Fowls Day and Country Chicks

Reader Contribution by Arkansas Girl
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I must explain that a “fowl day” is not a day when baseball players strike out every ball that’s zipped past their bat, neither is a “country chick” an ignorant, back-wood, barefoot country girl. If you’re real country, like me, you’ll know that a fowl and a chick are the same – a feathered chicken.

Now, on to the story. Not because I was too young to tend chickens, but even if I were grown, I never entertained any ideas of “tending” chickens. Country people had all kinds of fowls, including the newborns that we called “biddies.” These cute, little “feathers” are born with some kind of “shell” or hard skin on their small, tender beaks that have to be “pipped,” we called it. It’s done to “blunt” the beak and to prevent the chick from damaging its beak when it starts pecking. That was Mother’s “veterinarian’s job.” She took each chick and delicately removed this hard, shell-like skin from the “biddy’s beak.

There are several brands of chicken, and a neighbor even had turkeys. I thought they were so ugly and unsightly. And I couldn’t imagine what was the purpose of that wrinkled, red part of their neck that always hung down near their chin. Perhaps I shouldn’t be too critical of this big bird, because after all, it does end up as a center piece on some body’s table every Thanksgiving.

Then, there were ducks. I was always sort of afraid of them, because they would chase you, especially if you got too close to their young ducklings … I guess that’s what they’re called. However, I do love ducks. I think they’re so cute, and today they are a part of my kitchen decor on glasses, cups, plates, and anything else that I find them on, including duck figurines.

Photo: Withers

Then, there were guineas. Not guinea pigs, but guinea fowls. I figured they’re a cross between a turkey and a chicken, but I’m not too sure of that. This is another funny-looking little fowl bird. I guess people eat guineas, but I don’t remember us eating any. I think my neighbor (down in the woods) had some, and I think Grandmother did too.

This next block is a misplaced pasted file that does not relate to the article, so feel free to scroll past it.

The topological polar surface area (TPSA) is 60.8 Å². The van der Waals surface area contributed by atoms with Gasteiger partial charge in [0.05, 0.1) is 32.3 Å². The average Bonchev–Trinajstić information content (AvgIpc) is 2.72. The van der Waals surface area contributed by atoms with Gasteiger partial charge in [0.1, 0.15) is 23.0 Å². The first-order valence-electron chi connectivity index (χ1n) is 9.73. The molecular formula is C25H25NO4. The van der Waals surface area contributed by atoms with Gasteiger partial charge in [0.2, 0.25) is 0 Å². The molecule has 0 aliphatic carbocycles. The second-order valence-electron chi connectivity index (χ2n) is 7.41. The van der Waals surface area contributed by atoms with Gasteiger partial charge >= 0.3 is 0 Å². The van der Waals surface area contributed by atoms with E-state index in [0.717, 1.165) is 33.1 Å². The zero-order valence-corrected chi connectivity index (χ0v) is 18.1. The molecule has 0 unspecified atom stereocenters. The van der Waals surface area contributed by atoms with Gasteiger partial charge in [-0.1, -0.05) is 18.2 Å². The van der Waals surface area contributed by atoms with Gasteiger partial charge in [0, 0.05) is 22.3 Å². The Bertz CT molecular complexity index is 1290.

And since I’m using so much fowl language today, I might as well drag all the birds into it. Now, everybody I know raised chickens. They are a staple of country life, and if you want a nice Sunday dinner, you’d better have a chicken coop somewhere nearby with a “clean” hen ready for slaughtering and “dressing.”

Now, it may get a little gross, but I remember watching my aunt kill a chicken by wringing its neck. I’ll leave the details off so the animal rights activists posse won’t come hunting for us. Anyway, I remember my mother ordering baby chicks – from where, I have no idea. All I know is that the mailman brought ’em. Whenever he (not she) had a package, he’d honk his horn, and we’d go see what it was. I can still see him now handing that long, rectangular box (with holes cut in the top for the chicken to breathe) to my mother.

With that box of potential dinners and breakfast eggs, we were good to go. Mother took great care in tending and raising her little broods, and I guess that’s why, to this day, chicken is still my favorite meat.

I’ll throw this in for good measure. Chickens usually freely roamed the yard, eating bugs, worms and anything else they can digest. But, when we wanted a chicken to eat, that particular bird was put into a coop where it couldn’t eat just anything. It was fed only corn which helps “clean” it out. Then, after a while, the chicken is considered clean and is slaughtered for a meal.

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